“It really is the most liveable city in the world,” said expat Sarah Eke, an advertising manager who moved to Melbourne from Essex, England. “I like the cultural diversity of the city and how different the different suburbs are, so you go from one side of the city to the other and you can feel like you are in a completely different place.”
But you don’t get the European flair of this city without some European weather too. Melbourne’s climate inspired the Crowded House song Four Seasons in One Day because the weather is amongst the most unpredictable in the country. You will need to pack a coat for most of the year – and while there are beaches, they are only for the hardy until the middle of summer.
Getting a job
The state of Victoria has an unemployment rate of 6.2%, according to the most recent Australian Bureau of Statistics Labour Force Commentary — just above the national average of 6.1%.
White-collar jobs make up the bulk of Melbourne’s occupations, with professionals accounting for almost a quarter of those employed. Managers, sales workers and clerical staff make up a further 38% of the workforce.
Sponsorship for foreign workers is relatively straightforward with an extensive list of eligible professions found at the Department of Immigration. Some of the most in-demand areas include marketing specialists, business analysts, actuaries, teachers, human resource specialists and doctors, nurses and engineers. Most positions don’t require labour market testing, but certain professions may be subject to a skills test.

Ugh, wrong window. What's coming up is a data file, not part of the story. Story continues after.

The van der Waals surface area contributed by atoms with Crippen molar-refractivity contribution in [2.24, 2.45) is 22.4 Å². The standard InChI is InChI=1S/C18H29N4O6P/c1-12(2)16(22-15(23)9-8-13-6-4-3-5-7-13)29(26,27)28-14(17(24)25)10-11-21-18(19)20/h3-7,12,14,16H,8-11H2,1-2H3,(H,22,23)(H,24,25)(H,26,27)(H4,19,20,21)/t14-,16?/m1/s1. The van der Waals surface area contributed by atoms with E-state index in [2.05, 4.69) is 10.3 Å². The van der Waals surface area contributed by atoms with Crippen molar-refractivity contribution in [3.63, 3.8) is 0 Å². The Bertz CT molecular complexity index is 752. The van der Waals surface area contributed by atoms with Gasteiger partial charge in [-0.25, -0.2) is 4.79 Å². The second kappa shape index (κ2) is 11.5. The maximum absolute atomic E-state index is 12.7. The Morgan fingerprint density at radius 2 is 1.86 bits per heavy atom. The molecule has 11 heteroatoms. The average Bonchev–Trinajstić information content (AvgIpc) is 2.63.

Visa applicants will need to prove relevant professional skills, English language skills and meet health and character criteria. As well, they need to prove guaranteed earnings of at least A$53,900 ($38,350).
The visa application fee is A$1,060 ($755) per adult. In some instances a further fee of A$700 ($500) may be payable if the applicant is applying from within Australia and they already hold a temporary visa which they obtained while in Australia.
Finding a home
The city and its fringes have a thriving laneway culture and major stadiums, hospitals and universities all quite close to the centre of the city, what Australians call the Central Business District or CBD, putting inner-city housing prices at a premium.
Compared to Sydney, however, Melbourne still has affordable housing options. “You hear people saying you can’t buy a one-bedroom apartment in Sydney under A$600,000 ($426,900), well you can still buy a very good one-bedroom apartment in Melbourne in the early to mid-A$400,000 ($284,600) range, in a good building,” said Scott McElroy, director of Melbourne property specialists Hocking Stuart. “As for the rental market, it will cost A$700 to A$900 ($500-$640) a week for decent rental property for a family of four.”